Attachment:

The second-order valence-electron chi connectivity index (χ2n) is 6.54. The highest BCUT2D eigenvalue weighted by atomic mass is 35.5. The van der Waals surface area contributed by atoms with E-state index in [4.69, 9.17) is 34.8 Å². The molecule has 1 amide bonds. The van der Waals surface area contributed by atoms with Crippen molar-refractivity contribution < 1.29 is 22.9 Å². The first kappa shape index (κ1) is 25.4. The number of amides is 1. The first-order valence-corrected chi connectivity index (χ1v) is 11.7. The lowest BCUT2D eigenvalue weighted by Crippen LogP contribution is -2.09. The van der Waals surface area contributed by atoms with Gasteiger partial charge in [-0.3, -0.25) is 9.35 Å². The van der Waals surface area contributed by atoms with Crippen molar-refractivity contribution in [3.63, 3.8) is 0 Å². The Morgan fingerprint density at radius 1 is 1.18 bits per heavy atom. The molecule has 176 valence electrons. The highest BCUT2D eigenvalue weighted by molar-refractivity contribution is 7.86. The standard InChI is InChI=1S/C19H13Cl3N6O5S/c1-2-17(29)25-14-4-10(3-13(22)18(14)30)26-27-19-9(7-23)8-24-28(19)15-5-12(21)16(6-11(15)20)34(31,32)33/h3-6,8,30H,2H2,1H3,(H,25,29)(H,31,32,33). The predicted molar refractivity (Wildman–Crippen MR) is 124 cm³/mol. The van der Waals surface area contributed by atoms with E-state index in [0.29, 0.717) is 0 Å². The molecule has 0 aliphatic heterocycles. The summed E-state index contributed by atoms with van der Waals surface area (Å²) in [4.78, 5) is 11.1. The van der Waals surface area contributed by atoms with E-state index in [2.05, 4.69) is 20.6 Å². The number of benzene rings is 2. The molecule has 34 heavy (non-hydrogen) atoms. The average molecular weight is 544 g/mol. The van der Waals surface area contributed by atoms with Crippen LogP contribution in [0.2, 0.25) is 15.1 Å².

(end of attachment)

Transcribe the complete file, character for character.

The second-order valence-electron chi connectivity index (χ2n) is 6.54. The highest BCUT2D eigenvalue weighted by atomic mass is 35.5. The van der Waals surface area contributed by atoms with E-state index in [4.69, 9.17) is 34.8 Å². The molecule has 1 amide bonds. The van der Waals surface area contributed by atoms with Crippen molar-refractivity contribution < 1.29 is 22.9 Å². The first kappa shape index (κ1) is 25.4. The number of amides is 1. The first-order valence-corrected chi connectivity index (χ1v) is 11.7. The lowest BCUT2D eigenvalue weighted by Crippen LogP contribution is -2.09. The van der Waals surface area contributed by atoms with Gasteiger partial charge in [-0.3, -0.25) is 9.35 Å². The van der Waals surface area contributed by atoms with Crippen molar-refractivity contribution in [3.63, 3.8) is 0 Å². The Morgan fingerprint density at radius 1 is 1.18 bits per heavy atom. The molecule has 176 valence electrons. The highest BCUT2D eigenvalue weighted by molar-refractivity contribution is 7.86. The standard InChI is InChI=1S/C19H13Cl3N6O5S/c1-2-17(29)25-14-4-10(3-13(22)18(14)30)26-27-19-9(7-23)8-24-28(19)15-5-12(21)16(6-11(15)20)34(31,32)33/h3-6,8,30H,2H2,1H3,(H,25,29)(H,31,32,33). The predicted molar refractivity (Wildman–Crippen MR) is 124 cm³/mol. The van der Waals surface area contributed by atoms with E-state index in [0.29, 0.717) is 0 Å². The molecule has 0 aliphatic heterocycles. The summed E-state index contributed by atoms with van der Waals surface area (Å²) in [4.78, 5) is 11.1. The van der Waals surface area contributed by atoms with E-state index in [2.05, 4.69) is 20.6 Å². The number of benzene rings is 2. The molecule has 34 heavy (non-hydrogen) atoms. The average molecular weight is 544 g/mol. The van der Waals surface area contributed by atoms with Crippen LogP contribution in [0.2, 0.25) is 15.1 Å².